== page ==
Conservation must become a way of life

With the recent hefty increases in fuel prices, it is heartening to note that the Government is now considering comprehensive fuel and energy saving measures, like setting air-conditioners at 26 degree Celsius and turning off room lights during lunch break in all government offices (The Star 4th Aug).

Malaysia is a net exporter of petroleum; but like tin ore, it is an exhaustive commodity and our oil reserves will run out in a couple of decades from now.

The increases in fuel prices are in tandem with the unabated rise in crude oil prices from less than US$30.00 per barrel last year to over US$60.00 now.

With the latest increases, Malaysia has only reduced its fuel subsidies; but as a net exporter, it has, through Petronas, increased it oil revenue.

With additional profit from petroleum export, the Government should embark on a long-term campaign to encourage Malaysians to save energy and fuel. Furthermore, the research on alternate fuel derived from palm oil should be relentlessly stepped up.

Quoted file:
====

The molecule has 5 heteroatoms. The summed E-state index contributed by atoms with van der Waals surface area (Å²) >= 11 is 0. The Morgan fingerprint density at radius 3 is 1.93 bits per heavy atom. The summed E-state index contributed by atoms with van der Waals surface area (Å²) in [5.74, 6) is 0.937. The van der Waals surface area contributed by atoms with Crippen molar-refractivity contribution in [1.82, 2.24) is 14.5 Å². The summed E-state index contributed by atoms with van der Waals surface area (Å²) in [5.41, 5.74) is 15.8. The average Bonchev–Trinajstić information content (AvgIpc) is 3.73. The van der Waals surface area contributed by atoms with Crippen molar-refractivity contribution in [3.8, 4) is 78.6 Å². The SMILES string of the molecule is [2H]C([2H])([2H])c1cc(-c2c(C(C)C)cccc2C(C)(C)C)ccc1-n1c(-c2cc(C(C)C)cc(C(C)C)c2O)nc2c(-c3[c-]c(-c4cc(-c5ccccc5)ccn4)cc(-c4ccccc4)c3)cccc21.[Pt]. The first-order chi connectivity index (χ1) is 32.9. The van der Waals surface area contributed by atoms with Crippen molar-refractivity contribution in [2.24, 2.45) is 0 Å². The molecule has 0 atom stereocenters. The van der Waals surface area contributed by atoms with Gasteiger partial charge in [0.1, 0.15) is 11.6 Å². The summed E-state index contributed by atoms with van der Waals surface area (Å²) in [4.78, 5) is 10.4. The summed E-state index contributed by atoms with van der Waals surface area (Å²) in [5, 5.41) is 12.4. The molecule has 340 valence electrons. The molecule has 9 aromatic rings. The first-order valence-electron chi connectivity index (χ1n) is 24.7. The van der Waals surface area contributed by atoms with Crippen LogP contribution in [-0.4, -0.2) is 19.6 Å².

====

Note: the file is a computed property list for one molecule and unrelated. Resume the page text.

Similarly, for water supply in this country and in particular in the Klang Valley - which will face water shortage from 2007 to 2011 due to the protracted delay in the implementation of the Pahang/Selangor raw water transfer project, the ministry responsible for water should have aggressively embarked on measures to conserve water and reduce wastage. If this is not done now, water rationing from 2007 to 2011 would be unavoidable in the Klang Valley.

Besides the usual campaign to advise the consumers to reduce water wastage in their daily consumption, there are other effective approaches that the Government can take to conserve water and reduce wastage.

With water shortage in the Klang Valley looming on the horizon, it is most disheartening to note that the water authorities are still showing an air of complacency and have not even initiated the campaign to encourage the consumers to reduce water wastage.

In conclusion, to overcome the predicament due to scarcity of our natural resources, it is imperative that we make conservation of public utilities a way of life.

Otherwise, it may be too late to lock the stable door when the horse has bolted!


The above was published in The Star on 9/8/05. 2008